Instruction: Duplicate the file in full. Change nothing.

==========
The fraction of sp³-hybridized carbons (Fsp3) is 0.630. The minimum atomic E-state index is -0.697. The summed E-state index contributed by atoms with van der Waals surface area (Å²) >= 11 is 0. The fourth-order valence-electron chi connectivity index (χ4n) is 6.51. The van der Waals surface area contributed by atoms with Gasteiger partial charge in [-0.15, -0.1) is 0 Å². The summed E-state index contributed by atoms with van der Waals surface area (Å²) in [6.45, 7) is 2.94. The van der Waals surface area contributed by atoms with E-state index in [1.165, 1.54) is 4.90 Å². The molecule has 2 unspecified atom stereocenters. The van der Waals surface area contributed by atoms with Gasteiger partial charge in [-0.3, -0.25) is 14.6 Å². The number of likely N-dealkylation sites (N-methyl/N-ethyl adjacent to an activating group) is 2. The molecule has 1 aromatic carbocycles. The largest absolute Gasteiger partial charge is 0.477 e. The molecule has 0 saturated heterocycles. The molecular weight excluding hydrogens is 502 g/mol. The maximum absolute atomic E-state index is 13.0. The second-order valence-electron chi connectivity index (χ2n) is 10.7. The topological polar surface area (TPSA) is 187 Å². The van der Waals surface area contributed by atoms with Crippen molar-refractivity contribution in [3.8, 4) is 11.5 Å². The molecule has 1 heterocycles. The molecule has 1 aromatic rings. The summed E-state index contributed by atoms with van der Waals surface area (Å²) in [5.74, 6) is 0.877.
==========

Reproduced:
The fraction of sp³-hybridized carbons (Fsp3) is 0.630. The minimum atomic E-state index is -0.697. The summed E-state index contributed by atoms with van der Waals surface area (Å²) >= 11 is 0. The fourth-order valence-electron chi connectivity index (χ4n) is 6.51. The van der Waals surface area contributed by atoms with Gasteiger partial charge in [-0.15, -0.1) is 0 Å². The summed E-state index contributed by atoms with van der Waals surface area (Å²) in [6.45, 7) is 2.94. The van der Waals surface area contributed by atoms with E-state index in [1.165, 1.54) is 4.90 Å². The molecule has 2 unspecified atom stereocenters. The van der Waals surface area contributed by atoms with Gasteiger partial charge in [-0.3, -0.25) is 14.6 Å². The number of likely N-dealkylation sites (N-methyl/N-ethyl adjacent to an activating group) is 2. The molecule has 1 aromatic carbocycles. The largest absolute Gasteiger partial charge is 0.477 e. The molecule has 0 saturated heterocycles. The molecular weight excluding hydrogens is 502 g/mol. The maximum absolute atomic E-state index is 13.0. The second-order valence-electron chi connectivity index (χ2n) is 10.7. The topological polar surface area (TPSA) is 187 Å². The van der Waals surface area contributed by atoms with Crippen molar-refractivity contribution in [3.8, 4) is 11.5 Å². The molecule has 1 heterocycles. The molecule has 1 aromatic rings. The summed E-state index contributed by atoms with van der Waals surface area (Å²) in [5.74, 6) is 0.877.